A sweet story of France from Megnut. "I settled into my seat and watched the families and couples enjoy their dinner while I slurped my last briny oysters of my visit. And the feeling of being alone was forgotten."
An interesting post from Tim Bray about a club I didn't know I was a member of!
I've been getting nice email on the thunderstorm podcast. I listened to it a second time, and realized I should let you in on a secret. I got the sense of how long after a lightning bolt the thunder clap would come. Because you couldn't see the lightning, you didn't know when the thunder was coming, but I did, and was able to use it to good effect in the podcast. Another example of godcasting, a collaborative effort, with your humble servant, Uncle Davey.
Raymond Poort sent me one of those nice emails about the thunderstorm podcast. It's great to hear from him.
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I just listened to the podcasting panel from SXSW and it was excellent. I loved the idea of an RSS-enabled alarm clock. You know someday you'll have one, maybe pretty soon.
The New York Geek Dinner tomorrow night is shaping up as an extra-va-ganza. Mary Jo Foley. Joel Spolsky. Scoble. Rubel.
Laura Bush: "I was a librarian that spent 12 hours a day in the library. Yet somehow I met George."
Dowbrigade: "...a white limousine, which had apparently exploded just as it was entering Johnson Gate, the main entrance to Harvard Yard off of Massachusetts Avenue, a mere 50 feet from the office of Harvard President Lawrence Summers."
Britt Blaser has an imporant announcement to make.
People sometimes ask why the header graphic on Scripting News doesn't usually reflect the place I'm at. As far as I know the only time that it did was when I was at the Democratic National Convention in Boston last summer. Anyway, the reason it's different is that I like the change of scenery. Where ever you are, after a while, seems less exotic than some other place. Nothing more than that.
Good morning everybody!
Don't miss the thunderstorm podcast, I think it came out pretty good.
Today's the last day of my forties. I'm ready to make the transition. What does turning 50 mean? Well, if I make it, I lived longer than Douglas Adams. When he died at the tender age of 49 (which happens to be how old I am right now, but you knew that) it made me feel some very mortal feelings. That's how deaths of other people always are. You can try all you want to not make it about you, but that's all you know about.
What's it like to die? Some people believe they know, but that's just a belief. You won't know for sure until it happens to you. And that, my friends, is both the curse and the blessing of humanity. It's the curse because it haunts each of us from the age of seven or eight when it first hits us that we're going to die too. I remember very well lying in bed as a small child totally freaked out about this. It becomes the backdrop of all we do, it's where our sense of urgency comes from, if it weren't for this, why would we ever actually do anything?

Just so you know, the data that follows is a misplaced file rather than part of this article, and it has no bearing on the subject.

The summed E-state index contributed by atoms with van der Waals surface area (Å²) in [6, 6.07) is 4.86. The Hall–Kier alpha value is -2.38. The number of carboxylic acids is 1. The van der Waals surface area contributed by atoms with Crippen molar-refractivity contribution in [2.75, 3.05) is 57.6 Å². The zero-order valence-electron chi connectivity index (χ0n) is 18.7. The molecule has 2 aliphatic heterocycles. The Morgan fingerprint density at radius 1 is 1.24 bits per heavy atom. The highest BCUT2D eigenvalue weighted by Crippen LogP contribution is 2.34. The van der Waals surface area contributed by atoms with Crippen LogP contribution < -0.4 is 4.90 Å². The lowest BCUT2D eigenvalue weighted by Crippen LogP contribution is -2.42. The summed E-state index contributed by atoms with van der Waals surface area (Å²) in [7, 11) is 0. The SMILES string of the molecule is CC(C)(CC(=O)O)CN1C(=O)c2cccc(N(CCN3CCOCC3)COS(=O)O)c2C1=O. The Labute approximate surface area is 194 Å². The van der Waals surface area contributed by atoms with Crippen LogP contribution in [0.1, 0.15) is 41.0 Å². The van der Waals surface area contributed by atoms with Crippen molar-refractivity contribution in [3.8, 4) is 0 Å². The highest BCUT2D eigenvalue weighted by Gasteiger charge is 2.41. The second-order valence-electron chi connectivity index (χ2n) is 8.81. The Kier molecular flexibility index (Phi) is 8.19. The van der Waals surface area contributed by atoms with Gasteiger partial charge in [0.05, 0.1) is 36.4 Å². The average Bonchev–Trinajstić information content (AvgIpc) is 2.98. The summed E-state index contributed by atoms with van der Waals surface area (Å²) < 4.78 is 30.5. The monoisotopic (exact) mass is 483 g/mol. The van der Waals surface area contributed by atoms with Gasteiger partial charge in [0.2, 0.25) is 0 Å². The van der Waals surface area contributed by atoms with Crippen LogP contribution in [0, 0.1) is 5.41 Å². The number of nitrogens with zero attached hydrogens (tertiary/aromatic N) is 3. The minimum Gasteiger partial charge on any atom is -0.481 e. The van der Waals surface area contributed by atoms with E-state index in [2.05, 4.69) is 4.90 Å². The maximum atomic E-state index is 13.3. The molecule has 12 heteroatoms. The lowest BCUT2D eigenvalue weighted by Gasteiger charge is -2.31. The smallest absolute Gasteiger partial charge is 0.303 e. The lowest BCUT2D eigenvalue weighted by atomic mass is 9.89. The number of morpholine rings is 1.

It's also a blessing because we get rid of old ideas and old thinking. Every seventy or eighty years we do a complete refresh of the species. No idea gets to continue along without being examined by fresh minds, and this probably has led to a lot of the growth of our species. It's why the sense of "things have always been this way and always will" actually changes so often. If we didn't die, it probably wouldn't.
So one more birthday, one year closer to the end, whenever that will be. Ooops, ten years closer to the end. Maybe it will be a relief. Whew. Don't have to do this for another ten years. That was the feeling at 40, and it surprised me. I looked inside, after the fact, and wondered why I dreaded it so. Turns out it was because I thought at 40 I would turn into my father. I didn't, I was still me. Now as I turn 50, it seems it wouldn't be such a terrible thing to turn into my father. Not a small bit of progress for one man, in just ten years, wouldn't you say?
If you want to wish me a happy birthday, first, let me say, thank you, mazel tov, a blessing back at ya, namaste and let's have fun. I have one request, which I get to make because it'll be my birthday tomorrow, and I'm getting in practice for one day of pure selfishness. Instead of sending an email, if you have a blog, how about posting your wishes on your blog with a link to mine? I could always use some more flow, and I'd love to climb a few notches on the Technorati list, truth be told.
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